“A Bottle of Mezcal”

CHAPTER SEVEN

A smattering of around-town espresso erudites regularly read my entertainment column in the weekly alternative newspaper, Dirty Streets. I am a minor celebrity, although I know most people in town wouldn’t even read the paper if it couldn’t be had for free at most of the downtown bars, sprawled like a drunken hooker on the seat in a back booth.

I sat in the back of The Driftwood, in the yellow cannibal twilight, and pretended to read Dirty Streets, camouflaging my eavesdropping, listening to the couple at the table to my left. “It’s the universal language of beef fat,” the guy was telling the woman. He was evidently a cook at one of the local delicatessens, and was describing a corned beef sandwich. They must not have known each other well. I reached into the inside pocket of my jacket and began scribbling their conversation on a cocktail napkin while staring at the newspaper, as though I were searching the want ads for a used car. I did secret character studies in bars. In the dark, mere moonlight can look like gold.

“I got this dream restaurant in mind,” the cook said. “I’m gonna call it ‘Johnny Pork Fat.’ Pork sandwiches and french fries cooked in lard. You don’t think the people who built this country – the skyscrapers, the bridges, the tunnels – ate salads, do you?”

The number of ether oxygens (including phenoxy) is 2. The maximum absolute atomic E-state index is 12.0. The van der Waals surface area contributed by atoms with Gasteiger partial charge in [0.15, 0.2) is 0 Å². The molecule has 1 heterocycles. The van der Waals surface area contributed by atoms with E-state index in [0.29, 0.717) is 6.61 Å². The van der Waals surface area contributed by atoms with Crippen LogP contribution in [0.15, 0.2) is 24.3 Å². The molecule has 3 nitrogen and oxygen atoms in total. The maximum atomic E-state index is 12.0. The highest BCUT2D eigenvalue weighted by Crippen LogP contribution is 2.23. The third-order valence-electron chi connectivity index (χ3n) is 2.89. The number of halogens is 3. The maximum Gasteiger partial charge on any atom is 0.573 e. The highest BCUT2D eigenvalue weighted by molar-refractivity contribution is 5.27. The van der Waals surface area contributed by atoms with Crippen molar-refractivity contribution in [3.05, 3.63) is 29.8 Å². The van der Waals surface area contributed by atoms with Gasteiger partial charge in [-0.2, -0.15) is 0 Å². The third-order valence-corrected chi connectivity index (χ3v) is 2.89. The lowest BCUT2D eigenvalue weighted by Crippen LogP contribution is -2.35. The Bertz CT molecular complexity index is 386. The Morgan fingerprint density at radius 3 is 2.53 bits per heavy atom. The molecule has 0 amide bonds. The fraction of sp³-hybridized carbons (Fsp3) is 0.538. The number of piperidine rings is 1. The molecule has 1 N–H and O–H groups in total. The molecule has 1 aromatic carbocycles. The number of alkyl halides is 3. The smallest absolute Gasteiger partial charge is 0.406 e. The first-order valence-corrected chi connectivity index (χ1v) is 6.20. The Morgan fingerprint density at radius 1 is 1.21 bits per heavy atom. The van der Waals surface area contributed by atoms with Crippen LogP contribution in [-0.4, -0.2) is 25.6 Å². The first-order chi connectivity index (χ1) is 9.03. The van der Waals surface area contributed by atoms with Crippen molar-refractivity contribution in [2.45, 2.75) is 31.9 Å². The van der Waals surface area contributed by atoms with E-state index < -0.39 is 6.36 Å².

I wrote that on my napkin. The cook was trying to impress his young companion. It was an easy job. She had the same look in her eyes that you would see in a deer while trying to explain to it how a piece of heavy machinery operated.

Now the cook seemed to be talking about the nuclear-reactor meltdown at Three Mile Island. “You wouldn’t believe the number of neck bones you can get out of a two-headed cow. Amazing.”

Would any sensible chef use cataclysmically irradiated, two-headed cow’s neck bones to make soup stock? A writer had to be careful when using real people. They could be wondrous and strange, or irredeemably stupid. I stopped writing, slipped the cocktail napkin back into my pocket. A hand-lettered, attitudinal sign on the wall in front of me read SMOKING PERMITTED. That had to be Harry’s work.
I pulled a folded sheet of paper from the other inside pocket of my coat. This was my review of The Vivisection Winos CD that Harry had handed me the other day. I proofread what I had written:

“Just owning a Vivisection Winos album is guaranteed to make you the hippest person on your street (I’ve seen your street, so that’s not saying much). The avant-garde jazz outfit’s latest, Three Shits to the Wind, is weird and distant, like finding David Lynch’s brain wrapped in plastic and hidden in your freezer. Robots make love to this. Three Shits to the Wind is the summer-evening soundtrack for serving cocktails to women wearing strapless gowns and high heels. True, it has moments during which your dentist could dislocate your jaw and remove your teeth, and you wouldn’t feel a thing. Yet the beauty of it eventually overwhelms, like standing in a forest amid trees so tall that they disappear into the mist. Every track sounds as though it were recorded while it was raining. The Vivisection Winos tell stories not as a writer would, but as a painter does.”

I was born to do this kind of work. It’s carried in a weird filament in the head of all writers.